On Saturday I also received the 16X demo wheel for testing. When I pulled the EUC out of the box I immediately noticed the tire was flat, weird. Even weirder was when I looked for the valve to add air there was none, just a hole in the rim where it is supposed to be.
Evidently while the unit was in NYC for two months KingSong sent a different tire to be put on. When one of the guys up there tried to swap it he wound up puncturing the inner tube. Instead of putting a new tube in he was told to just ship the wheel to me and that I would take care of it. This was very interesting since none of this was communicated to me by anyone. I immediately sent an email to the owner of Ewheels asking what the deal was and if he planned to ship an inner tube to me. Sure I have the ability to change a tube on the 16X but I just thought it was bizarre that I would be tasked with the job without asking first.
I still have not heard anything back from Ewheels so I just laid out my own money for a new tube which should be here mid-week. I then get to pull the wheel apart, change the tube, and THEN hopefully get around to the business of testing it out. I’m still scratching my head over the situation and lack of communication.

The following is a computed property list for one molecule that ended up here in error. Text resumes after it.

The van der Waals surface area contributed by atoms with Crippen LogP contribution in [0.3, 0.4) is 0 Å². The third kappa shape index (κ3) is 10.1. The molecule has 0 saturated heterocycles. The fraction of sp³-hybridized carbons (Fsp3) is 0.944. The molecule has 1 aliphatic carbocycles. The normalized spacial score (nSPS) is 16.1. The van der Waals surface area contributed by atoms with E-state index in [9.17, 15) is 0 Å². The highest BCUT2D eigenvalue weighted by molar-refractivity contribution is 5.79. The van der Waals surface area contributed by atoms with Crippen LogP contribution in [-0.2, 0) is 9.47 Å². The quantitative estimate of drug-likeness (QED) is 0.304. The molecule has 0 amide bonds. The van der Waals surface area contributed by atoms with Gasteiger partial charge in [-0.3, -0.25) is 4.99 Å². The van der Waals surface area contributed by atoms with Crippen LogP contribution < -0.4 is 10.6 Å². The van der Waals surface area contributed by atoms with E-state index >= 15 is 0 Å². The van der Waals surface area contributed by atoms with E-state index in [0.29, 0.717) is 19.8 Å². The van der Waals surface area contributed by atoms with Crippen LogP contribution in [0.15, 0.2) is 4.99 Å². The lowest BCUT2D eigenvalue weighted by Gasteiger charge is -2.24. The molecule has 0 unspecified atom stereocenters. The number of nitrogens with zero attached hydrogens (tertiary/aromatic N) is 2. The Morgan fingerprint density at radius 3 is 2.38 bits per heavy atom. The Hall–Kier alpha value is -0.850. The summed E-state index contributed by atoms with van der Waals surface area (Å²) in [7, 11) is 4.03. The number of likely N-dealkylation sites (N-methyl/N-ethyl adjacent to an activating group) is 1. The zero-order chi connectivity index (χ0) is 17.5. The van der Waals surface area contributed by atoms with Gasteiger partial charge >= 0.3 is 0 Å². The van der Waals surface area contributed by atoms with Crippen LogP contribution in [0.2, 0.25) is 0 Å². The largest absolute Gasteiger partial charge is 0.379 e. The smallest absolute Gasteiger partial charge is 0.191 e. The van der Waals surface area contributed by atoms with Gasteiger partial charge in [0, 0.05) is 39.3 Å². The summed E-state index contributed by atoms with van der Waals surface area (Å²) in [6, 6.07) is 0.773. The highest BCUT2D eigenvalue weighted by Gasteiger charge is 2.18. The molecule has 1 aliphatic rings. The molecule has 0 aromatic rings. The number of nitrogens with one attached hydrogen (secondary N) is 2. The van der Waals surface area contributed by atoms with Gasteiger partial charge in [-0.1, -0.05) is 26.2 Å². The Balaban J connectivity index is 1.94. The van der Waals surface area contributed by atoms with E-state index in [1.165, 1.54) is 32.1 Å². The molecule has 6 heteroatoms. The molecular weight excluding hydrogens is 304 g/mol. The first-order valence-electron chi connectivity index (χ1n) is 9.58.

Saturday night we watched Vice, the movie depicting the rise to power of the puppet master and scum of the Earth, Dick Cheyney. It was fascinating that Christian Bale played this role, the combo of his real life weight gain and incredible make up work transformed him into a very believable version of the most diabolical VP in history. I learned a lot of back story on Cheyney that I did not know before and despite me despising the man, the movie was B+. The way the story was told and who was telling it was very unique, which you will understand if you see the film.
Sunday morning I wound up doing a solo ride as Cindy was in the queue to do her first census road work. I opted to take the Pint out to Ave Maria to ride, a perfect place for low speed and scenic cruising. I had a great time putting over 7 miles on the board. I love the One Wheel Pint, a lot.
Cindy did get census assignments in our local area. She thought it would be efficient and easy to use our PEVs to do the work. She first did a few on the Minipro which was convenient to hop on and off of but too slow with only an 11mph top speed. She came back and instead got on the Dualtron which can go 30mph plus.